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IBD is associated with an increased risk of colorectal cancer. The risk begins with levels comparable to the general populations then gradually rises over time. A number of risk factors in IBD increase the chance of developing cancer, these include:

  • Disease duration (this risk surpasses the general population’s 8–10 years after symptom onset and then continues to rise 0.5–1% each year: the degree of longstanding inflammation)
  • Family history of cancer (history among first-degree relatives – parents, siblings, or children)
  • Strictures
  • Presence of inflammatory pseudopolyps
  • Primary sclerosing chonlangitis (a liver disease associated with IBD)

Preventative factors

Research shows a favourable role of the anti-inflammatory drug Mesalazine (also known as 5-ASA or 5-aminosalicylic acid) in the prevention of cancer and dysplasia (abnormal development or growth of tissues, organs, or cells) in patients with UC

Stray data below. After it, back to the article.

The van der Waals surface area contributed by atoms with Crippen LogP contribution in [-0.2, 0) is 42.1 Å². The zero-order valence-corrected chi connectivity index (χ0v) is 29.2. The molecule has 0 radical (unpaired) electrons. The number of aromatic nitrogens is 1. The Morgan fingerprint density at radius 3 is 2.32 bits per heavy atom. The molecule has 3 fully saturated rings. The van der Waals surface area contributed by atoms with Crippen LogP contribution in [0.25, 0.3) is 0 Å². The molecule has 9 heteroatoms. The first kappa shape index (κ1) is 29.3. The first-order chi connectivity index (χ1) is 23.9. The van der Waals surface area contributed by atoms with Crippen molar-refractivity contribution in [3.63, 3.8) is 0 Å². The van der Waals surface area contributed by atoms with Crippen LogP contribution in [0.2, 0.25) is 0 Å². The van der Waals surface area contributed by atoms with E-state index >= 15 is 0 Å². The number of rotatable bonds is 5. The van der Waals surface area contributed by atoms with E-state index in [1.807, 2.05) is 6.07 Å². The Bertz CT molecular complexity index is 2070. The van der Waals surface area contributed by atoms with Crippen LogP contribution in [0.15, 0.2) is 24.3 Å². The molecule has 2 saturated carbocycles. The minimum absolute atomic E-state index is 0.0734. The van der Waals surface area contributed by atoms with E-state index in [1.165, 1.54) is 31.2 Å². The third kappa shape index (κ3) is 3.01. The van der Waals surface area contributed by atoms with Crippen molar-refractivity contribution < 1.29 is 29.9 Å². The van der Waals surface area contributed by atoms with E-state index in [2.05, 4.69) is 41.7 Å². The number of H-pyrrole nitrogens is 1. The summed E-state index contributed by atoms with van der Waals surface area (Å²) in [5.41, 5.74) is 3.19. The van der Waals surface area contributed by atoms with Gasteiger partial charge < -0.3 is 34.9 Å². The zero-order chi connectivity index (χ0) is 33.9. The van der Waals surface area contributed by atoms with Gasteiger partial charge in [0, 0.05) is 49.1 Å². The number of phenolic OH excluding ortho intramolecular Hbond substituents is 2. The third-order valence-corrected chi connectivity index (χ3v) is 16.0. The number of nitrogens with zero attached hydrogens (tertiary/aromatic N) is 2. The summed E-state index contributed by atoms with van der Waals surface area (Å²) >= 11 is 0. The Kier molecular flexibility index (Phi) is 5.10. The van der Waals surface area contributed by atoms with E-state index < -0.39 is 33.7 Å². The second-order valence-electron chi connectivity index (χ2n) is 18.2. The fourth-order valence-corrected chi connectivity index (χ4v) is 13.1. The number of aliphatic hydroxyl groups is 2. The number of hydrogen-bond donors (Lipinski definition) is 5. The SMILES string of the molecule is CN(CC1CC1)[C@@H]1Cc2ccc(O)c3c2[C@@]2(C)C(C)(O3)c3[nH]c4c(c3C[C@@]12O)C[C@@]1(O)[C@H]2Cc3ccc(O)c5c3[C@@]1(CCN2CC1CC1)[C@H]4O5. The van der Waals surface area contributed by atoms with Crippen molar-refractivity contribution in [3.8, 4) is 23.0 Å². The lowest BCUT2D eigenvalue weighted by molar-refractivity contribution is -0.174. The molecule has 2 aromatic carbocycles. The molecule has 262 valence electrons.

What can I do?

Colonoscopy surveillance: Patients at risk are advised to have regular colonoscopies with multiple biopsies at intervals ranging from every 3 months (following abnormal biopsies) to every 1-2 years (following normal biopsies) for the rest of their life. A technique called chromoendoscopy to highlight irregularities in the lining is now favoured.


If you are interested in other gastrointestinal-focused information and intervention websites developed and hosted at
Swinburne University of Technology,
please go to:

IBSclinic.org.au for individuals with Irritable Bowel Syndrome

Gastroparesisclinic.org for individuals with Gastroparesis


This website and its content is not intended or recommended as a substitute for medical advice, diagnosis or treatment. Always seek advice of your own physician or other qualified health care professional regarding any medical questions or conditions.

© 2014 Swinburne University of Technology | CRICOS number 00111D